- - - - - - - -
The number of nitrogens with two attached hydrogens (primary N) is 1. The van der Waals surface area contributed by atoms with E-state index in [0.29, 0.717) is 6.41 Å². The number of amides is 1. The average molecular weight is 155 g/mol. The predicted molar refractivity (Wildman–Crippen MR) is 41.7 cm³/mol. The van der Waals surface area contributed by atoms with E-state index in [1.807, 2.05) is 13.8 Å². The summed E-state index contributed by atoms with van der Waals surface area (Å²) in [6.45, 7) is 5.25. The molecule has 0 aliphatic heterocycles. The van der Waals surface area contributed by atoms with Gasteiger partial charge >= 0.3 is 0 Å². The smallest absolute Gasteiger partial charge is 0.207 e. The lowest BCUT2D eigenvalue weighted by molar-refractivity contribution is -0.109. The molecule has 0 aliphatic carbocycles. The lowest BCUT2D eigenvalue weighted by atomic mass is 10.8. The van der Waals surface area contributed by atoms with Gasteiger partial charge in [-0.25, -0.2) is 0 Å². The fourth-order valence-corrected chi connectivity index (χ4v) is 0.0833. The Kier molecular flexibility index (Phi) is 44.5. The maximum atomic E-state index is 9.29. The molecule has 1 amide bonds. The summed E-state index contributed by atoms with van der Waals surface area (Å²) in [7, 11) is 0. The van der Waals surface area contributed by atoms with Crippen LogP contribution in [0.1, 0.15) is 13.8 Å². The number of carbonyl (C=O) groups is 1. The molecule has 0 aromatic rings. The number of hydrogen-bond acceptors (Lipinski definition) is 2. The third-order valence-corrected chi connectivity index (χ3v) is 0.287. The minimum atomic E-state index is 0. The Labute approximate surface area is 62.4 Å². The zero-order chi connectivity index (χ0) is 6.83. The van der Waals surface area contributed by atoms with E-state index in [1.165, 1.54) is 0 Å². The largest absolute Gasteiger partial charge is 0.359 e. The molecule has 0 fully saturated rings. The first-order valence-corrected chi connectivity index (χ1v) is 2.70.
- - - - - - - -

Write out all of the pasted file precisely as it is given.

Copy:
The number of nitrogens with two attached hydrogens (primary N) is 1. The van der Waals surface area contributed by atoms with E-state index in [0.29, 0.717) is 6.41 Å². The number of amides is 1. The average molecular weight is 155 g/mol. The predicted molar refractivity (Wildman–Crippen MR) is 41.7 cm³/mol. The van der Waals surface area contributed by atoms with E-state index in [1.807, 2.05) is 13.8 Å². The summed E-state index contributed by atoms with van der Waals surface area (Å²) in [6.45, 7) is 5.25. The molecule has 0 aliphatic heterocycles. The van der Waals surface area contributed by atoms with Gasteiger partial charge >= 0.3 is 0 Å². The smallest absolute Gasteiger partial charge is 0.207 e. The lowest BCUT2D eigenvalue weighted by molar-refractivity contribution is -0.109. The molecule has 0 aliphatic carbocycles. The lowest BCUT2D eigenvalue weighted by atomic mass is 10.8. The van der Waals surface area contributed by atoms with Gasteiger partial charge in [-0.25, -0.2) is 0 Å². The fourth-order valence-corrected chi connectivity index (χ4v) is 0.0833. The Kier molecular flexibility index (Phi) is 44.5. The maximum atomic E-state index is 9.29. The molecule has 1 amide bonds. The summed E-state index contributed by atoms with van der Waals surface area (Å²) in [7, 11) is 0. The van der Waals surface area contributed by atoms with Crippen LogP contribution in [0.1, 0.15) is 13.8 Å². The number of carbonyl (C=O) groups is 1. The molecule has 0 aromatic rings. The number of hydrogen-bond acceptors (Lipinski definition) is 2. The third-order valence-corrected chi connectivity index (χ3v) is 0.287. The minimum atomic E-state index is 0. The Labute approximate surface area is 62.4 Å². The zero-order chi connectivity index (χ0) is 6.83. The van der Waals surface area contributed by atoms with E-state index in [1.165, 1.54) is 0 Å². The largest absolute Gasteiger partial charge is 0.359 e. The molecule has 0 fully saturated rings. The first-order valence-corrected chi connectivity index (χ1v) is 2.70.